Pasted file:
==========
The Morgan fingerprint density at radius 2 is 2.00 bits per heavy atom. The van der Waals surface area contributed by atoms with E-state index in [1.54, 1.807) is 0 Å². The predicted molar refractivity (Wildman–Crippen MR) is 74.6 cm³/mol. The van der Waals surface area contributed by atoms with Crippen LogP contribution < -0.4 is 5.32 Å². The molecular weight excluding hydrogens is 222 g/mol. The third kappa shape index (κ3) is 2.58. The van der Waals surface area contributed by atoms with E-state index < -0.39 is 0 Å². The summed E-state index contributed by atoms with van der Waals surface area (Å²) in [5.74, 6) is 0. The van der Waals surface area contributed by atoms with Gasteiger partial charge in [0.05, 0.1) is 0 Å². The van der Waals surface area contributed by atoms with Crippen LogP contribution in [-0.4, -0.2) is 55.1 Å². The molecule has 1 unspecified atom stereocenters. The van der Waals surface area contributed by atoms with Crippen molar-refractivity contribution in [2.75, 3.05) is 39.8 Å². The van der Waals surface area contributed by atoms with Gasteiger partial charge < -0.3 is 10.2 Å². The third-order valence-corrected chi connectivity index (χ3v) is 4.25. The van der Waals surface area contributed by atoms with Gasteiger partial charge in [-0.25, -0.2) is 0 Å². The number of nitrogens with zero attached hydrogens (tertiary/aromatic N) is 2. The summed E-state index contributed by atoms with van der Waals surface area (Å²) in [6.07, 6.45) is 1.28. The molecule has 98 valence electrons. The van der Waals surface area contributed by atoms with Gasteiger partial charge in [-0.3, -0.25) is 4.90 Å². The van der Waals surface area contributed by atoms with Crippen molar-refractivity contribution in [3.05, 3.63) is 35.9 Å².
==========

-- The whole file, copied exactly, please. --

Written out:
The Morgan fingerprint density at radius 2 is 2.00 bits per heavy atom. The van der Waals surface area contributed by atoms with E-state index in [1.54, 1.807) is 0 Å². The predicted molar refractivity (Wildman–Crippen MR) is 74.6 cm³/mol. The van der Waals surface area contributed by atoms with Crippen LogP contribution < -0.4 is 5.32 Å². The molecular weight excluding hydrogens is 222 g/mol. The third kappa shape index (κ3) is 2.58. The van der Waals surface area contributed by atoms with E-state index < -0.39 is 0 Å². The summed E-state index contributed by atoms with van der Waals surface area (Å²) in [5.74, 6) is 0. The van der Waals surface area contributed by atoms with Gasteiger partial charge in [0.05, 0.1) is 0 Å². The van der Waals surface area contributed by atoms with Crippen LogP contribution in [-0.4, -0.2) is 55.1 Å². The molecule has 1 unspecified atom stereocenters. The van der Waals surface area contributed by atoms with Crippen molar-refractivity contribution in [2.75, 3.05) is 39.8 Å². The van der Waals surface area contributed by atoms with Gasteiger partial charge < -0.3 is 10.2 Å². The third-order valence-corrected chi connectivity index (χ3v) is 4.25. The van der Waals surface area contributed by atoms with Gasteiger partial charge in [-0.25, -0.2) is 0 Å². The number of nitrogens with zero attached hydrogens (tertiary/aromatic N) is 2. The summed E-state index contributed by atoms with van der Waals surface area (Å²) in [6.07, 6.45) is 1.28. The molecule has 98 valence electrons. The van der Waals surface area contributed by atoms with Gasteiger partial charge in [-0.3, -0.25) is 4.90 Å². The van der Waals surface area contributed by atoms with Crippen molar-refractivity contribution in [3.05, 3.63) is 35.9 Å².